Wednesday, January 23, 2008

the examination mafia

I went up to Lichtenberg last week to register for the TestDAF, the Test für Deutsch als Fremdsprache, which most universities accept as proof of German proficiency. Our teacher has been discouraging members of the class from attempting it without further preparation (we are in Mittelstufe 1, he recommends completion of Mittelstufe 2, which would take another 3 months). Today we were told again about the difficulties presented by the exam - 3 reading comprehension passages in 60 minutes! 2 hearing comprehension passages in 60 minutes! 7 oral expression tests!

This simply shows yet again why it's more or less impossible for me to find a class at the right level. When we do reading comprehension in class I'm finished in 5 minutes. I understand the hearing comprehension passages first time round. Let's put it this way, if you can read Habermas in German you are not going to find yourself struggling with the TestDAF. If you have managed to read Wilamowitz' seminal (and by no means short) Asianismus und Attizismus in its native tongue you are unlikely to stare appalled at anything the TestDAF can throw at you. My problem is simply that I've can't speak or write grammatical German. There are plenty of people in this position in Berlin, but there are no classes for them. (Having said all that, if I'd gone to this school rather than Akkusativ 2 and a half years ago I would have kept slogging away and would certainly have ended up more proficient than I am now.)

Our teacher, anyway, talks about the Prüfungsmafia (the examination mafia). The school used to hold exams every other week, and they were always full, with 50 or 60 people; then the school dropped back to once a month, and the rooms were half empty. Where were all the people? They started hearing a name: Friedländer. This was a language school allegedly established by academics from East Germany who found themselves politically incriminated after the fall of the Wall. The school was closely linked with the Humboldt Universität (our teacher nods and winks), so students who passed its exams were always accepted. Students were allegedly studying at our school and taking exams at the Friedländer, where they could be sure of passing. The Friedländer was now allegedly making its exams harder because none of the other universities would accept its qualifications. Our teacher talks about a feud between our school and the Goethe Institut: the Goethe Institut holds exams which are open to external students, but students from the Goethe Institut always got excellent marks while those from our school did not do so well - despite the fact that our school's course is allegedly harder.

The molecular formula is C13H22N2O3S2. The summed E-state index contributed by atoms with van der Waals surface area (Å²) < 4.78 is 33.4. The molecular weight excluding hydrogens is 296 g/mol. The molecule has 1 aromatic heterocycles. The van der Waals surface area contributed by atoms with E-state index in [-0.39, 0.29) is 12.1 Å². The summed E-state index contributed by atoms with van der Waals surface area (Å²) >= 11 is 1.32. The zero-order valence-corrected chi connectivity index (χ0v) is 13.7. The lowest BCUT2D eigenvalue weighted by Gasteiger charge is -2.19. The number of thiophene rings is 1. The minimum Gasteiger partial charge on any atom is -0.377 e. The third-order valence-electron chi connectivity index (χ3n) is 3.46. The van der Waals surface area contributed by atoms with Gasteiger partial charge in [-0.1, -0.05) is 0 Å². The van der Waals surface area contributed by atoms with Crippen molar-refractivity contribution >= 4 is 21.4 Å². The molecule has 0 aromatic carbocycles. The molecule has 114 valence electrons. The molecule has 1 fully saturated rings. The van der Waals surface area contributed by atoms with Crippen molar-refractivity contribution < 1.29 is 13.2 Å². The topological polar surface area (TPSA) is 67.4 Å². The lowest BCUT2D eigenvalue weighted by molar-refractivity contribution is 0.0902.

This is all very entertaining; the thing that remains baffling, however, is that it is so hard to find a course that is suitable for adults. Most of the students already have advanced degrees in their country of origin; they want to use German to study at university or pursue a career. It's peculiar to do exercises for page after page of Konjunktiv I about a man and wife squabbling over the housework. Our teacher frequently makes the point that the TestDAF requires one to read wissenschaftliche Texten, but that is certainly not the intellectual level of the sentences covered in class. (The last school I tried was even sillier; I'm not convinced that I would have done better at another school. And this course is in fact MUCH better than a course I took at the Goethe Institut in London years ago, which was completely disorganised.)

One thing that's good about this system, anyway - something that compares favourably with that prevailing in most school systems. I'm now in my third week in a class where I'm learning some things but am in other ways dramatically overqualified. But the fact is, the teacher can tell the class 'Leute, Leute, es gibt wissenschaftliche Texten' and warn them off and I can go up to Lichtenberg and sign up and take it anyway. I'm not stuck in this class for a year. How much better school would have been, how much less excruciatingly boring, if it had been possible to sit an external examination in a subject after a month and skip up to a more challenging class!

...Later... I have been having a look at sample oral expression tests in a book I bought a while ago. This may not be such a walkover, given that I'm not much given to talking even in English. Three weeks left to prepare, though. Perhaps all will be well.

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